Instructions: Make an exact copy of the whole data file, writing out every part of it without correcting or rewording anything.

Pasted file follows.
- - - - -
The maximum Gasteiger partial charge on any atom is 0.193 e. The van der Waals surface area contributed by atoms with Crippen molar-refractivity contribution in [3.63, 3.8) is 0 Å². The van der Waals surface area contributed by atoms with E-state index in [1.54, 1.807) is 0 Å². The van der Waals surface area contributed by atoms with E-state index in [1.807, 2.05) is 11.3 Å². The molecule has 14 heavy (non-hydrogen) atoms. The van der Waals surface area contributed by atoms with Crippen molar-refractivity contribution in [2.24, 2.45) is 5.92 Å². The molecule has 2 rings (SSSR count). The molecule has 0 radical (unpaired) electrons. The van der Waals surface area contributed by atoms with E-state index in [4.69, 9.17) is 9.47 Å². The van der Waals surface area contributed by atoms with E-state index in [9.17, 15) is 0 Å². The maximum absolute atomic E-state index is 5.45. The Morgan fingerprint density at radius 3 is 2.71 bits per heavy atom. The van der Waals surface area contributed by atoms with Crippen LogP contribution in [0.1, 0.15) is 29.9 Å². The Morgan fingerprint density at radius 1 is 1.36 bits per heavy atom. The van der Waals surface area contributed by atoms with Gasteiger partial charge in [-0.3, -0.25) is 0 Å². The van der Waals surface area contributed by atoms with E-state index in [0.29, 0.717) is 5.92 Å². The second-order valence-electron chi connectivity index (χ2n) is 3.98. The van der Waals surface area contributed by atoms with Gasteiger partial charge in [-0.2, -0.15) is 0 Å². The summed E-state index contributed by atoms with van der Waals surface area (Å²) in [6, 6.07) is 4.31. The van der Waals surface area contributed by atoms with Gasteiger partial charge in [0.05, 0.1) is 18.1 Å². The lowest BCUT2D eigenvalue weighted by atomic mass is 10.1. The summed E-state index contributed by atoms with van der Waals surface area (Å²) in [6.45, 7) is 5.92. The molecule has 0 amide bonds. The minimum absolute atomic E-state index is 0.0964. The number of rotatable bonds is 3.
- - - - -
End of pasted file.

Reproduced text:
The maximum Gasteiger partial charge on any atom is 0.193 e. The van der Waals surface area contributed by atoms with Crippen molar-refractivity contribution in [3.63, 3.8) is 0 Å². The van der Waals surface area contributed by atoms with E-state index in [1.54, 1.807) is 0 Å². The van der Waals surface area contributed by atoms with E-state index in [1.807, 2.05) is 11.3 Å². The molecule has 14 heavy (non-hydrogen) atoms. The van der Waals surface area contributed by atoms with Crippen molar-refractivity contribution in [2.24, 2.45) is 5.92 Å². The molecule has 2 rings (SSSR count). The molecule has 0 radical (unpaired) electrons. The van der Waals surface area contributed by atoms with E-state index in [4.69, 9.17) is 9.47 Å². The van der Waals surface area contributed by atoms with E-state index in [9.17, 15) is 0 Å². The maximum absolute atomic E-state index is 5.45. The Morgan fingerprint density at radius 3 is 2.71 bits per heavy atom. The van der Waals surface area contributed by atoms with Crippen LogP contribution in [0.1, 0.15) is 29.9 Å². The Morgan fingerprint density at radius 1 is 1.36 bits per heavy atom. The van der Waals surface area contributed by atoms with Gasteiger partial charge in [-0.3, -0.25) is 0 Å². The van der Waals surface area contributed by atoms with E-state index in [0.29, 0.717) is 5.92 Å². The second-order valence-electron chi connectivity index (χ2n) is 3.98. The van der Waals surface area contributed by atoms with Gasteiger partial charge in [-0.2, -0.15) is 0 Å². The summed E-state index contributed by atoms with van der Waals surface area (Å²) in [6, 6.07) is 4.31. The van der Waals surface area contributed by atoms with Gasteiger partial charge in [0.05, 0.1) is 18.1 Å². The lowest BCUT2D eigenvalue weighted by atomic mass is 10.1. The summed E-state index contributed by atoms with van der Waals surface area (Å²) in [6.45, 7) is 5.92. The molecule has 0 amide bonds. The minimum absolute atomic E-state index is 0.0964. The number of rotatable bonds is 3.